Thursday, November 30, 2006

Globalisation Gone Mad, or Why Marx is Still Right

I have yet to upload any historical-geographical materialist analysis of Bangladesh and its place in the world, but perhaps now is a good time to do it. This is mainly because I am sitting in the office alone save for a gecko crawling the wall and trying to hide from me by standing very still. Most of the office is researching the field in North Bengal.

Bangladesh is a country of contrasts, but two small things that I have been involved with have thrown up some remarkable insights. The first was a meeting with a Dutch guy working for the embassy, who told me some interesting wealth statistics for Bangladesh. Around 8-10% of the population are in a situation of immense wealth (relative not to Bangladesh, but to the whole world). Their financial situation is such that there are more rich people in Bangladesh than in the Netherlands, Greece, Portugal, Ireland, most of Eastern Europe, Australia, New Zealand, Sweden, Norway, Denmark, Finland, Iceland, Belgium, Luxembourg, Austria, and large parts of Southeast Asia. Their wealth is a result of business and politics mixed together in an unhealthy class alliance, ensuring that any moves to ensure substantial redistribution of wealth do not take place. This is not a poor country – it is self sufficient in food and has a large industrial sector – but the social relations of Bangladeshi capitalism are extraordinarily unequal.

The second event was a walk through one of the huge clothing markets selling seconds and overruns of made-to-wear garments exported to the West: this is where the extra jeans and jumpers end up, dumped on crowded market stalls squashed into tiny spaces. Piled at the top of one table were dark blue jeans, clearly marked with a ‘George at Asda’ label, and a 4 pounds (no pound sign) label. Intrigued, I asked how much these would be, receiving an answer of 800 Taka, about 6.50! This is globalisation gone mad, I thought, before remembering the Bangladeshi tendency to try it on with bedeshis to see what they can get away with. Yet despite some hard bargaining (harder for him given that I had no intention of buying), I could not get the price down to below 550Tk, or about 4.50. Yet the whole episode made his cries of ‘a good price, very cheap’ but a mockery – I could have stayed at home and got cheaper in Chelmsford. And in an environment not too dissimilar!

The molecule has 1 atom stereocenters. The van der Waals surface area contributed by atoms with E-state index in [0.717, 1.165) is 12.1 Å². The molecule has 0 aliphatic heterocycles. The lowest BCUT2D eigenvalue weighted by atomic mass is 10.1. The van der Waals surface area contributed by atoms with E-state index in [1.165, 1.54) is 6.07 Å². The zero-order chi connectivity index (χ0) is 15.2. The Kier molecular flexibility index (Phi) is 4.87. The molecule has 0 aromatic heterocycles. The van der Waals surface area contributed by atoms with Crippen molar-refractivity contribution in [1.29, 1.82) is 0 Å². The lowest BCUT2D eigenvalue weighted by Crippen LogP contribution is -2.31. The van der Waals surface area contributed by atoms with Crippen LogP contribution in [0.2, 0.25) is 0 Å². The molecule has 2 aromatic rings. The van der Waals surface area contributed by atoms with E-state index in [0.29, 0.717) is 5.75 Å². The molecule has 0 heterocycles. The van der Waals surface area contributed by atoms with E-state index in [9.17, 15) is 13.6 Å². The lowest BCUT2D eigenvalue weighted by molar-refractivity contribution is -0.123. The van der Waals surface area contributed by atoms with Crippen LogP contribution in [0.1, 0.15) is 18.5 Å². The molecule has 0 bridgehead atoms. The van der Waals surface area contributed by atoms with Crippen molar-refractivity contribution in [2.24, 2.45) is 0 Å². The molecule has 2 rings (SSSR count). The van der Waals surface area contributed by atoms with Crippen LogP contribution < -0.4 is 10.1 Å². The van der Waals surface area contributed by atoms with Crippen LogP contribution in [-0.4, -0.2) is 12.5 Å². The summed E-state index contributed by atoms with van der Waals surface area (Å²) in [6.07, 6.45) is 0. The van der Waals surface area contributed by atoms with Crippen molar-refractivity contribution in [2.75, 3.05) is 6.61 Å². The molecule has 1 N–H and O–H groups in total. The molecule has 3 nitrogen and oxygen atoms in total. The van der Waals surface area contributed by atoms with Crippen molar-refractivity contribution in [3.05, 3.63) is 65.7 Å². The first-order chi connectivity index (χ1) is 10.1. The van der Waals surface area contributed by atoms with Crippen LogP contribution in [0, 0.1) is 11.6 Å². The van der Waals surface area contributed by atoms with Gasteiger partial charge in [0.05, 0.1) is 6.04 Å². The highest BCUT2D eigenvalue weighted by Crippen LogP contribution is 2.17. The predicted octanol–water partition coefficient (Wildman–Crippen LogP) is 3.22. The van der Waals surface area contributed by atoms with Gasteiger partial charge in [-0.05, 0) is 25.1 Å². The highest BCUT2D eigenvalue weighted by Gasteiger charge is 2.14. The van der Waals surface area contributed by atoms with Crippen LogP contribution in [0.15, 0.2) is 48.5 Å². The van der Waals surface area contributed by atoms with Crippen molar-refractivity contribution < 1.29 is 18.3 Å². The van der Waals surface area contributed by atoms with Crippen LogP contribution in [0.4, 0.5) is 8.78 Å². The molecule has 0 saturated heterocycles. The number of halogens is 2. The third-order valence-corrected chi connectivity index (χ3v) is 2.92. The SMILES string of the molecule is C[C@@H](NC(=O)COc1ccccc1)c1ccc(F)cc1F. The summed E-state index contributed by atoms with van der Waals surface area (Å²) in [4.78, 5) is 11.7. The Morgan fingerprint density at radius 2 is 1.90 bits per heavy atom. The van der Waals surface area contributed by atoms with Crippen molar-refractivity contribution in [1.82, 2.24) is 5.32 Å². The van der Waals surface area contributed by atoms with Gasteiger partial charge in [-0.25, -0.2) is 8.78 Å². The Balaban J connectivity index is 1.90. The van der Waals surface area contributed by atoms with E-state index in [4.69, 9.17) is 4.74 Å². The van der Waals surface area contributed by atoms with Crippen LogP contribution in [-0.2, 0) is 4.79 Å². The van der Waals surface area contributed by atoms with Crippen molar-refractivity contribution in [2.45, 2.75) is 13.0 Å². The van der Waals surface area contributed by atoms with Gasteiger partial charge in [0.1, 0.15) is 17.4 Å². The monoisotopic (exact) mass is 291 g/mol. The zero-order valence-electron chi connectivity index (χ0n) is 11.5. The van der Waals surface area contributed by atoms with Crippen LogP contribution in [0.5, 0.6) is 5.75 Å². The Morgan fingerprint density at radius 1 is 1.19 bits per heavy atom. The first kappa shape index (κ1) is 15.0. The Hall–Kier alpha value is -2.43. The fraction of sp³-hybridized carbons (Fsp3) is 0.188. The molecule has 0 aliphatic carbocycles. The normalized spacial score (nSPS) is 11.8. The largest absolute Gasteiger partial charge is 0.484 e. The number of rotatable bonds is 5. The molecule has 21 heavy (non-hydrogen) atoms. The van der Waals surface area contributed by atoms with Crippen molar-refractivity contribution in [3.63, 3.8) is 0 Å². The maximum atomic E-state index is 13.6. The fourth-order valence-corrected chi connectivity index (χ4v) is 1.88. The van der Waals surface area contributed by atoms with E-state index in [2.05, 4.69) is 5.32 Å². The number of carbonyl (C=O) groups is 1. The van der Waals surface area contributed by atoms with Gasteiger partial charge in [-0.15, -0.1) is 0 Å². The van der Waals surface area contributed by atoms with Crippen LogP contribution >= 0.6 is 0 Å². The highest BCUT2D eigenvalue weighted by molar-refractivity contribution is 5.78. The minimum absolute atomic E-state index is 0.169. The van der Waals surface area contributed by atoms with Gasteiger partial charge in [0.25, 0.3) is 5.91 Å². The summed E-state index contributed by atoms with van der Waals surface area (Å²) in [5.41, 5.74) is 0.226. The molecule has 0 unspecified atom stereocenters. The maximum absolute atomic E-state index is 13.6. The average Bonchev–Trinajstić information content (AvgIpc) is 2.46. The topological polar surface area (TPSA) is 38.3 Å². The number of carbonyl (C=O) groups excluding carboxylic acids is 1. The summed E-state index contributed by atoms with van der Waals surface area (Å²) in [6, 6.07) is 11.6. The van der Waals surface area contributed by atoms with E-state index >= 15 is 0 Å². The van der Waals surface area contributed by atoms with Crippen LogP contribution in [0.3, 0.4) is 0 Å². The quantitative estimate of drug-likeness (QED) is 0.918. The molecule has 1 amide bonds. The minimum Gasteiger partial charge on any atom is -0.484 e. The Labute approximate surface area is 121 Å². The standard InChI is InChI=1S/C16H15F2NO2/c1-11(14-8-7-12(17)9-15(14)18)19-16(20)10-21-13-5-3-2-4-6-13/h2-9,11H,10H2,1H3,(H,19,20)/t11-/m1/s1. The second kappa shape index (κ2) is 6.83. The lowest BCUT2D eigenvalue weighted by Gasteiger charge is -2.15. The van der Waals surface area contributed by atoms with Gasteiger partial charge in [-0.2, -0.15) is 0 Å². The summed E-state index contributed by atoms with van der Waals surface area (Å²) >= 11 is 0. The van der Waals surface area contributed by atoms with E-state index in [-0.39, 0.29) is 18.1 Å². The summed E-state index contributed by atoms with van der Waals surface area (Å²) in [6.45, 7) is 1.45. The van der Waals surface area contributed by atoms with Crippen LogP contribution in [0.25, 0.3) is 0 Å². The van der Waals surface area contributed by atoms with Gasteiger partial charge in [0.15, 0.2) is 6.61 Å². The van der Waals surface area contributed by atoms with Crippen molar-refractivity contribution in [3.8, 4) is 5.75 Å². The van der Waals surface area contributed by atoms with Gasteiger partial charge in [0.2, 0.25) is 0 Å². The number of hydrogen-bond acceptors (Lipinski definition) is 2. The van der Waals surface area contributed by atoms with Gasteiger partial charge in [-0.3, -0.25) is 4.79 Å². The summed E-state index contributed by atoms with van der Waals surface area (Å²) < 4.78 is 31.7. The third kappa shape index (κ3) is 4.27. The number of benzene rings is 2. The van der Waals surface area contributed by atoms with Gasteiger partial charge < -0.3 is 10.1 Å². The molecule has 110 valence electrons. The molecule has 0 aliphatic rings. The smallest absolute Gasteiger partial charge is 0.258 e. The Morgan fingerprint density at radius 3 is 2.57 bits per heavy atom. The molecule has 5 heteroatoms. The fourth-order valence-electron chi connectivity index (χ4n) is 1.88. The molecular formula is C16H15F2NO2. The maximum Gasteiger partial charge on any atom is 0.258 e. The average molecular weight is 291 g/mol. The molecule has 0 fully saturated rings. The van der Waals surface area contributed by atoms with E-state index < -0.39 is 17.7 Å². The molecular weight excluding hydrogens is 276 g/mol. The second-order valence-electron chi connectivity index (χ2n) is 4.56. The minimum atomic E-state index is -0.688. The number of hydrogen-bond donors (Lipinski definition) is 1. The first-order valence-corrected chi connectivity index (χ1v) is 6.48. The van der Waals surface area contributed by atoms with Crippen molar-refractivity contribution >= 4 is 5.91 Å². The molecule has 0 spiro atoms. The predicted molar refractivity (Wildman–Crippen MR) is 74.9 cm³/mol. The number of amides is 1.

This little vignette, however, should be striking. The processes of globalisation (or rather, the current round of the spatial expansion of the capitalist means of production) are such that consumers in Europe pay less than working class consumers for the same product (with a little poetic license with regard to the scientific value of my evidence). Global systems of finance, transportation, logistical support and labour suppression are now so efficient that despite the distance in time and space between the factory floor and the two sites of consumption (Dhaka and Chelmsford), the latter is cheaper! At the same time, Bangladesh sustains a wealthy elite that is greater in number than the population of all but the largest European countries.

Bangladesh has had two bourgeois revolutions that have established the rule of the interests of property and capital. Firstly, as part of India, the Bengali elite removed the external British ruling class to replace it with an internal Indian one. Following partition, Bangladesh then removed the external (discursively at least) Pakistani ruling class and the Bengali bourgeoisie – today an alliance of political, business, industrial and intellectual elites – has ruled ever since. Parties have come and gone, and indeed political systems have come and gone and come again, but the class with power has remained more or less constant (despite the competition between different fractions of capital, such as landed versus industrial capital, or the Army versus business interests that have given the uniqueness to the manifestation of the social relations of capitalism in the Bangladeshi context).